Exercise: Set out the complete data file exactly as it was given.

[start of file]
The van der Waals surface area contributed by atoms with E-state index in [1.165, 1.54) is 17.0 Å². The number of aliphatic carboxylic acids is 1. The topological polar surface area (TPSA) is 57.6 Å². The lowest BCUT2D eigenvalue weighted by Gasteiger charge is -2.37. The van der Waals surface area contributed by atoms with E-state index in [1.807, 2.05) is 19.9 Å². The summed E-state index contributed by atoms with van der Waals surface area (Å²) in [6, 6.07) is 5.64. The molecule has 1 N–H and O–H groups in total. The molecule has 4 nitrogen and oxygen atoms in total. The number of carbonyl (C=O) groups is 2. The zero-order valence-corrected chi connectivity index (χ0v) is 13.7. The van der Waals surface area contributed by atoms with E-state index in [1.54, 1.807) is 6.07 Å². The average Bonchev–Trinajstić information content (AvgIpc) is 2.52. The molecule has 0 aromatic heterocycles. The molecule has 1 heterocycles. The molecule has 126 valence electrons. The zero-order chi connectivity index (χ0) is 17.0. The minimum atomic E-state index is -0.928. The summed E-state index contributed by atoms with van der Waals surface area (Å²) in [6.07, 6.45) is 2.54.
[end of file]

The van der Waals surface area contributed by atoms with E-state index in [1.165, 1.54) is 17.0 Å². The number of aliphatic carboxylic acids is 1. The topological polar surface area (TPSA) is 57.6 Å². The lowest BCUT2D eigenvalue weighted by Gasteiger charge is -2.37. The van der Waals surface area contributed by atoms with E-state index in [1.807, 2.05) is 19.9 Å². The summed E-state index contributed by atoms with van der Waals surface area (Å²) in [6, 6.07) is 5.64. The molecule has 1 N–H and O–H groups in total. The molecule has 4 nitrogen and oxygen atoms in total. The number of carbonyl (C=O) groups is 2. The zero-order valence-corrected chi connectivity index (χ0v) is 13.7. The van der Waals surface area contributed by atoms with E-state index in [1.54, 1.807) is 6.07 Å². The average Bonchev–Trinajstić information content (AvgIpc) is 2.52. The molecule has 0 aromatic heterocycles. The molecule has 1 heterocycles. The molecule has 126 valence electrons. The zero-order chi connectivity index (χ0) is 17.0. The minimum atomic E-state index is -0.928. The summed E-state index contributed by atoms with van der Waals surface area (Å²) in [6.07, 6.45) is 2.54.